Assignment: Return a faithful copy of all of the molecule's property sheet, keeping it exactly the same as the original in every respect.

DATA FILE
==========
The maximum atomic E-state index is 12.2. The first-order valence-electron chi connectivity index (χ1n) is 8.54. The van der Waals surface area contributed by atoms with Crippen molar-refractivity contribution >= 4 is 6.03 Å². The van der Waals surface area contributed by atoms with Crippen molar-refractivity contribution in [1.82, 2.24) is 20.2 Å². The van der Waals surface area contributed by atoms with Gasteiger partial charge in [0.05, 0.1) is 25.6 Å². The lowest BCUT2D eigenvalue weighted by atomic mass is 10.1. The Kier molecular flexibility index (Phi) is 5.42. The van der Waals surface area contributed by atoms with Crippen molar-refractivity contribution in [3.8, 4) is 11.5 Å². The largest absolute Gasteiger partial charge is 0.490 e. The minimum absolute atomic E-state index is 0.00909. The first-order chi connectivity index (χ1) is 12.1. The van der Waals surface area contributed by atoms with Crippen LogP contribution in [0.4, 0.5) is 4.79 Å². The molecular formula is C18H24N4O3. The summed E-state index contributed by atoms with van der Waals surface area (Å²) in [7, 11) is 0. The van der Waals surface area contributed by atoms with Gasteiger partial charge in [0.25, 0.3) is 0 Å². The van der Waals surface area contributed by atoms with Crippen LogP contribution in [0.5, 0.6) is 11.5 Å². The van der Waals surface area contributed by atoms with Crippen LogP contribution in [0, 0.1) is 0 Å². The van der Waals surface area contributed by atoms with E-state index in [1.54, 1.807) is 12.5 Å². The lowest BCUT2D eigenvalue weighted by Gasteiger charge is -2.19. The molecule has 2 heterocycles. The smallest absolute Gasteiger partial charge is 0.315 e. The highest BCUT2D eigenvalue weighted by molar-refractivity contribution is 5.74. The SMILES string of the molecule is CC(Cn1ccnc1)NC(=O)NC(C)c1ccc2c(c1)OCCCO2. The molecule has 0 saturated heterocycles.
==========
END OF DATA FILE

The maximum atomic E-state index is 12.2. The first-order valence-electron chi connectivity index (χ1n) is 8.54. The van der Waals surface area contributed by atoms with Crippen molar-refractivity contribution >= 4 is 6.03 Å². The van der Waals surface area contributed by atoms with Crippen molar-refractivity contribution in [1.82, 2.24) is 20.2 Å². The van der Waals surface area contributed by atoms with Gasteiger partial charge in [0.05, 0.1) is 25.6 Å². The lowest BCUT2D eigenvalue weighted by atomic mass is 10.1. The Kier molecular flexibility index (Phi) is 5.42. The van der Waals surface area contributed by atoms with Crippen molar-refractivity contribution in [3.8, 4) is 11.5 Å². The largest absolute Gasteiger partial charge is 0.490 e. The minimum absolute atomic E-state index is 0.00909. The first-order chi connectivity index (χ1) is 12.1. The van der Waals surface area contributed by atoms with Crippen LogP contribution in [0.4, 0.5) is 4.79 Å². The molecular formula is C18H24N4O3. The summed E-state index contributed by atoms with van der Waals surface area (Å²) in [7, 11) is 0. The van der Waals surface area contributed by atoms with Gasteiger partial charge in [0.25, 0.3) is 0 Å². The van der Waals surface area contributed by atoms with Crippen LogP contribution in [0.5, 0.6) is 11.5 Å². The van der Waals surface area contributed by atoms with Crippen LogP contribution in [0, 0.1) is 0 Å². The van der Waals surface area contributed by atoms with E-state index in [1.54, 1.807) is 12.5 Å². The lowest BCUT2D eigenvalue weighted by Gasteiger charge is -2.19. The molecule has 2 heterocycles. The smallest absolute Gasteiger partial charge is 0.315 e. The highest BCUT2D eigenvalue weighted by molar-refractivity contribution is 5.74. The SMILES string of the molecule is CC(Cn1ccnc1)NC(=O)NC(C)c1ccc2c(c1)OCCCO2. The molecule has 0 saturated heterocycles.